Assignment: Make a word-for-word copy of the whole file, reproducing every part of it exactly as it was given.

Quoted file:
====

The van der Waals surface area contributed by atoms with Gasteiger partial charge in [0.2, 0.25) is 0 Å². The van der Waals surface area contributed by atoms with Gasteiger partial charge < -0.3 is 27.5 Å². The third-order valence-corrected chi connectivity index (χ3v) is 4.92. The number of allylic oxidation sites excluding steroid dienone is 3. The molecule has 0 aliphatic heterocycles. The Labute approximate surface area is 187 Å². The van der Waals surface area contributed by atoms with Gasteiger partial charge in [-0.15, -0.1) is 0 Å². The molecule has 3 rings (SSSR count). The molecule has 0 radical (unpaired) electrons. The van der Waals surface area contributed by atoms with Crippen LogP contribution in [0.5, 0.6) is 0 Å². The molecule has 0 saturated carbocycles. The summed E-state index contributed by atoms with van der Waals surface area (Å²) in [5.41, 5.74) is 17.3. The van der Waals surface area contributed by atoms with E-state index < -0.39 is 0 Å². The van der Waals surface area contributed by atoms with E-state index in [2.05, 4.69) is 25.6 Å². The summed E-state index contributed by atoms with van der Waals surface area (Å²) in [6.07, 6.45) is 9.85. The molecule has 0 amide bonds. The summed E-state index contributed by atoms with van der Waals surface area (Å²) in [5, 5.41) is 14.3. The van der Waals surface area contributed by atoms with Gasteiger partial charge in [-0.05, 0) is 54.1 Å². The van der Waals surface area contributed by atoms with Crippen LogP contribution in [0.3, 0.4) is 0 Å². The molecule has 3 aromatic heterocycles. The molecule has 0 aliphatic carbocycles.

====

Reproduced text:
The van der Waals surface area contributed by atoms with Gasteiger partial charge in [0.2, 0.25) is 0 Å². The van der Waals surface area contributed by atoms with Gasteiger partial charge < -0.3 is 27.5 Å². The third-order valence-corrected chi connectivity index (χ3v) is 4.92. The number of allylic oxidation sites excluding steroid dienone is 3. The molecule has 0 aliphatic heterocycles. The Labute approximate surface area is 187 Å². The van der Waals surface area contributed by atoms with Gasteiger partial charge in [-0.15, -0.1) is 0 Å². The molecule has 3 rings (SSSR count). The molecule has 0 radical (unpaired) electrons. The van der Waals surface area contributed by atoms with Crippen LogP contribution in [0.5, 0.6) is 0 Å². The molecule has 0 saturated carbocycles. The summed E-state index contributed by atoms with van der Waals surface area (Å²) in [5.41, 5.74) is 17.3. The van der Waals surface area contributed by atoms with E-state index < -0.39 is 0 Å². The van der Waals surface area contributed by atoms with E-state index in [2.05, 4.69) is 25.6 Å². The summed E-state index contributed by atoms with van der Waals surface area (Å²) in [6.07, 6.45) is 9.85. The molecule has 0 amide bonds. The summed E-state index contributed by atoms with van der Waals surface area (Å²) in [5, 5.41) is 14.3. The van der Waals surface area contributed by atoms with Gasteiger partial charge in [-0.05, 0) is 54.1 Å². The van der Waals surface area contributed by atoms with Crippen LogP contribution in [0.3, 0.4) is 0 Å². The molecule has 3 aromatic heterocycles. The molecule has 0 aliphatic carbocycles.